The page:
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The missing elements: social mapping and social analysis

BY mikeklein One of the great initiatives going on in the internal communications world at the moment is Chuck Gose’s effort to develop an “internal communications periodic table” consisting of the various “elements” essential to internal communication.

The “elements,” submitted by practitioners around the world, cover the usual tactics, scenarios and tools. But, reflective of the current state of the profession, the list didn’t directly reference selective communication and targeted engagement. Two elements that would take this “table” to a new level would be Social Mapping and Social Analysis.

Social analysis and social mapping, two related techniques, focus on identifying the most influential individuals in a given enterprise or community. Social analysis does so mainly by assembling and optimizing lists, and identifying key communities or informal “tribes.”  Social mapping goes further by visually identifying the web of specific relationships and illustrating which individuals are the key points of connection with various sub-communities, be they corporate functions, tribes or geographic clusters.

The theory behind social analysis dates back to the early days of the democratic political process, having been spelled out coherently for the first time with Abraham Lincoln’s rules for political campaigns in the 1840s. The discipline of Organizational Network Analysis, which developed the first integrated social maps, dates back at least to the 1970s.

But it has only been recently that these techniques have been readily available to organizational communicators. Social mapping requires sophisticated computing power and executional expertise, and Innovisor, the market leader, has only recently become fully focused on spreading large scale organizational mapping beyond its home region of Scandinavia, with recent implementations with Caterpillar and several other US organizations combining with successes at Maersk and LEGO. In each of these cases, Innovisor’s approach allowed the host organizations to identify the three to five percent of key employees who sustain and drive 80% of an organization’s strategic conversations.

Social analysis has gained a degree of traction as a result of Leandro Herrero’s work with the Viral Change approach, which combines social analysis with Leandro’s mix of behavioral change methodologies and interventions, backed with his relentless daily public advocacy for the approach. Indeed, while I’ve written my own book on social analysis, I actually recommend Leandro’s Homo Imitans to anyone who wants to start putting social analysis into action in their companies or communities.  While I focus on how to identify key informal leaders and subgroups and how to mobilize them, Leandro provides some excellent insights about how to influence and channel their participation meaningfully and credibly.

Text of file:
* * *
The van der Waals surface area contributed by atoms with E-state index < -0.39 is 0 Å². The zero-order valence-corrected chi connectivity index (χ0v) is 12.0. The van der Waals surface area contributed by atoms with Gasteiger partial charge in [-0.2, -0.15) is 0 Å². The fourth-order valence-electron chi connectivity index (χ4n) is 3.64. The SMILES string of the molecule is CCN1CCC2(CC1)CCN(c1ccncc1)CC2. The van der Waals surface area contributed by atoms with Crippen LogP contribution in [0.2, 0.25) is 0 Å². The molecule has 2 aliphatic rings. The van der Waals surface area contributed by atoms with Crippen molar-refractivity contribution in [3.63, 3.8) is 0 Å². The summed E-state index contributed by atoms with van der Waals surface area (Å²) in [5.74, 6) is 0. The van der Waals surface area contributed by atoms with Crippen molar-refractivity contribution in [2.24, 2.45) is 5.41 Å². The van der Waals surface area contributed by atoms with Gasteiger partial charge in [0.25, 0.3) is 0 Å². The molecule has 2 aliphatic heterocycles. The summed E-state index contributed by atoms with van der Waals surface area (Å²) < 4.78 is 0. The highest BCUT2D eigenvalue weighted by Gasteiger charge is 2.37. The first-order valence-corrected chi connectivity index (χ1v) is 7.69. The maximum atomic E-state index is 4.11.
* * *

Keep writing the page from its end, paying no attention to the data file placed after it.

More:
Still, social analysis and social mapping face considerable, if surmountable, obstacles to widespread adoption. The current focus on all-employee engagement discourages finely targeted interventions and the selection of a privileged group of employees below the top of the formal hierarchy (influencer maps tend to show an integrated combination of hierarchical and informal leadership driving most strategic conversations in target organizations).

Conservative interpretation of data privacy regulations as they apply to employees may inhibit the proper analysis or retention of influencer data.  While basic social analysis can be done more or less for free with one or both of the aforementioned books under one’s belt, social mapping costs time and money and requires organizational effort.  And, most interestingly, in suggesting to leaders that their view of the flow of organizational influence might not align with documented reality, social mapping in particular requires an expanded level of executive open-mindedness in addition to a willingness to invest in the approach.

But the advantages of both approaches certainly warrant their inclusion on an internal comms elements list, even if they may currently find themselves at the “rare earth” end of today’s standard IC practices.

When it comes to organizational transformation, mergers and acquisitions, resource optimization and even leadership development, understanding where informal, credible leaders can be found and how they are connected opens doors that are unavailable through any other tactic or intervention on the market today. As they become better understood and more widely used, they will move up the “periodic table.” And they will definitely and inevitably change the terms.

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